Have you read schenker? sounds like you know some classical analysis.

    This gets me thinking... if you do a chromatic ascent, you can use a series of vii - I cadences... not sure the best way to do a chromatic descent? Neapolitan variation?


    C
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  6. #56
    Registered User Marjorie Carman's Avatar
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    Default Re: Memorizing the neck

    Have you hear Corn Liquor by The Grascals it’s Whisky Before Breakfast with lyrics!

  7. #57
    Registered User mmuussiiccaall's Avatar
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    Default Re: Memorizing the neck

    Since the strings of the mandolin are tuned open to the circle of 4/5ths the whole fingerboard is locked into that sequence. If you look at the circle in the 4ths rotation it happens to spell the word BEAD. So if you look at the fingerboard you will see that word represented in full or segments all over the neck. That takes care of 4 of the 7 letters of musical language. The other three in the 4ths rotation are GCF. I use the first letter of the words "Gold Chain Finished" to generate a memory device for these, so the whole sequence is, "BEAD Gold Chain Finished." In my mind I visualize this as a single bead hanging on a gold chain around my beautiful wife's neck. LOL! Finally, if you memorize the first (E) string and look directly across toward your face these patterns should be seen.

    Click image for larger version. 

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  9. #58

    Default Re: Memorizing the neck

    “look directly across toward your face....”
    🤔

  10. #59
    Phil Goodson Philphool's Avatar
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    Default Re: Memorizing the neck

    Quote Originally Posted by Carl23 View Post
    This is so funny... I just thought of this as a possibility this morning on my way to work. (the V-I thing) following the circle of 4ths is a constant stream of cadences (I great way to computationally "hide" the end goal cadence ... if you are in to that sort of thing )

    I like your point about keeping the brain malleable, when I used to teach, I often talked about adding "handles" to an idea... the more handles you have, the easier it is to keep a hold on the thing. Makes for a greatly improved improvisation skill.

    Have you read schenker? sounds like you know some classical analysis.

    This gets me thinking... if you do a chromatic ascent, you can use a series of vii - I cadences... not sure the best way to do a chromatic descent? Neapolitan variation?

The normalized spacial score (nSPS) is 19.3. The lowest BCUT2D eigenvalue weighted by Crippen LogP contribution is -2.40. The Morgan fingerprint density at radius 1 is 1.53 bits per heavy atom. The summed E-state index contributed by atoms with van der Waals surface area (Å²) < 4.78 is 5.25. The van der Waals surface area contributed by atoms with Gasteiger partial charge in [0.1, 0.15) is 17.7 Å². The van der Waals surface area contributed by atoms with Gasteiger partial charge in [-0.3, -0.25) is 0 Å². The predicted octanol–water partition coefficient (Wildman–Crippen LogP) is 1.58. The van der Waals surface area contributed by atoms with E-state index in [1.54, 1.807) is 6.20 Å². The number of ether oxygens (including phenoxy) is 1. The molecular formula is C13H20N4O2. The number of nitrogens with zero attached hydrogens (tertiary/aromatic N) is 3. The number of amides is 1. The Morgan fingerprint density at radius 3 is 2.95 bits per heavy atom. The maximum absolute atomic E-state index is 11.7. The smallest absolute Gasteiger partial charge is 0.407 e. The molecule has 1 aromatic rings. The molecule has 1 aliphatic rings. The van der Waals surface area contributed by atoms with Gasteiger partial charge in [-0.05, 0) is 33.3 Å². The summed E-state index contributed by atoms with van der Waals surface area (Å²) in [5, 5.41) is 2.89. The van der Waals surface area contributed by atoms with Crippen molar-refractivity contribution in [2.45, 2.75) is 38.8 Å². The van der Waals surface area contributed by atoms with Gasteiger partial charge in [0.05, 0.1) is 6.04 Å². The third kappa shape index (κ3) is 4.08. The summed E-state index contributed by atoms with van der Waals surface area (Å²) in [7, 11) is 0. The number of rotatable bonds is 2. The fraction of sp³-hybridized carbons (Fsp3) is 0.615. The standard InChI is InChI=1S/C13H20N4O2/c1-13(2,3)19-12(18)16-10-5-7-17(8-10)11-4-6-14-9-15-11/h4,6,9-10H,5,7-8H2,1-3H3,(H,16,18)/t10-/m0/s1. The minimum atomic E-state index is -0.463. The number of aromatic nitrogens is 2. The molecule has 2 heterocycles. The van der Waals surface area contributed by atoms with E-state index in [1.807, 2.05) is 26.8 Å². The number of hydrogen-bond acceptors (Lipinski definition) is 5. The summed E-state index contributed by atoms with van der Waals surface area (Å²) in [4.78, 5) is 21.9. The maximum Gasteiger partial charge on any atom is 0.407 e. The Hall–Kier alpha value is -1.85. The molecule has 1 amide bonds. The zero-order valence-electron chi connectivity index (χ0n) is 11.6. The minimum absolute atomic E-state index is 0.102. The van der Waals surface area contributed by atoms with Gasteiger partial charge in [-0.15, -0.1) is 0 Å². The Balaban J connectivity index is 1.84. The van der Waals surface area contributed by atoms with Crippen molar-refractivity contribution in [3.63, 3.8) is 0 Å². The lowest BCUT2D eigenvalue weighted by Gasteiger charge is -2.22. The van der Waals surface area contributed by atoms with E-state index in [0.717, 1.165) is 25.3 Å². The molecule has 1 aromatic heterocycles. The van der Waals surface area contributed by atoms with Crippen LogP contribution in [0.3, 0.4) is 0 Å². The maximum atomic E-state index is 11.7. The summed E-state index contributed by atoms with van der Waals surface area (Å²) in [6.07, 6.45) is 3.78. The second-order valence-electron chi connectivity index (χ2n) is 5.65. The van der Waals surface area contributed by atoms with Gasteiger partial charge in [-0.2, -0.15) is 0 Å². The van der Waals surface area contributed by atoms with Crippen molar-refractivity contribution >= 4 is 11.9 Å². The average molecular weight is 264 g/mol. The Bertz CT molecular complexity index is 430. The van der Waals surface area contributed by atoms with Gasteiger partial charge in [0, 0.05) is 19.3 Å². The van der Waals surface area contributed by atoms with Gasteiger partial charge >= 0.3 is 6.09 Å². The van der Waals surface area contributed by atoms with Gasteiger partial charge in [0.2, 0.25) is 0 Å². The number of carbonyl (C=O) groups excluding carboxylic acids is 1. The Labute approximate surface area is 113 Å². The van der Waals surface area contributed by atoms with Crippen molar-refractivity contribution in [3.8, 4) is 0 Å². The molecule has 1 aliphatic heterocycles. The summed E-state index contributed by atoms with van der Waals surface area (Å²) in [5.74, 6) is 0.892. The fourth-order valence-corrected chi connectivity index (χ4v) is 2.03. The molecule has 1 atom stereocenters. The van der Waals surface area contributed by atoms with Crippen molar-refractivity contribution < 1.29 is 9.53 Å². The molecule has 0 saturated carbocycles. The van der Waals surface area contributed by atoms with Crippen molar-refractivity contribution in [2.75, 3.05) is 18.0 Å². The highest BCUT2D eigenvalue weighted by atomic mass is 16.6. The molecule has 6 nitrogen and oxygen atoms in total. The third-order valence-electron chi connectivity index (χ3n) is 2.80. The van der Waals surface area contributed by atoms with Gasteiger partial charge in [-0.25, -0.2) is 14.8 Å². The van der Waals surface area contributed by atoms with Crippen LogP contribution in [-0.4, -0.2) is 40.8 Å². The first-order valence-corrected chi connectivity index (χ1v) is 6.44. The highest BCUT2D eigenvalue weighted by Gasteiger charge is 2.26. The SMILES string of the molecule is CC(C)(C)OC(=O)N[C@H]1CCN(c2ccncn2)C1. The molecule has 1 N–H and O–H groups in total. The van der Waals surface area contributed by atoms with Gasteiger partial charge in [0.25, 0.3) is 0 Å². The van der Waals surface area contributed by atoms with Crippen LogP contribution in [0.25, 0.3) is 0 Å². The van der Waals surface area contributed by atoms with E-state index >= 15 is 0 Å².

C
    I'm sorry. I have no idea what you're talking about! (Certainly doesn't address anything I was trying to say.)
    Phil

    “Sharps/Flats” ≠ “Accidentals”

  11. #60
    Innocent Bystander JeffD's Avatar
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    Default Re: Memorizing the neck

    Right to the point:

    I don't think you need to memorize the neck to play up the neck. In my mind playing is the goal, memorizing.. not so much.
    Indulge responsibly!

    The entire staff
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  12. #61
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    Default Re: Memorizing the neck

    Exactly. The concept of "memorizing" seems to be the cart before the horse. Working on the patterns that are inherent to the mandolin and repeating them up the neck will result in increased fluency up the neck, but one doen't always need to know what exact note is being played at the moment. One only needs to know how that relates to the melody. I often forget what key I'm playing in, until I look down and puzzle it out.
    Mitch Russell

  13. #62
    Registered User Carl23's Avatar
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    Default Re: Memorizing the neck

    Quote Originally Posted by Philphool View Post
    I'm sorry. I have no idea what you're talking about! (Certainly doesn't address anything I was trying to say.)

    just talking about the theoretical implications (resolution of V to I / A to D) and other possible resolutions.

    Schenker talked about this all the time (hence the reference there.)

    The "handles" thing is the same as you "malleable" comment... at least in my mind. :-)

    Hope that clarifies.

    C
    "The Loar" LM-520
    Ludwig & Ludwig 8-370X Marimba
    Slingerland Modified Drumset
    Hand made profesional djembes from Guinea and Maili West Africa
    and toys... lots and lots of toys.

    Hey... I have a blog here!
    https://www.mandolincafe.com/forum/blogs/53556
    Feel free to stop on by and let me know what you think!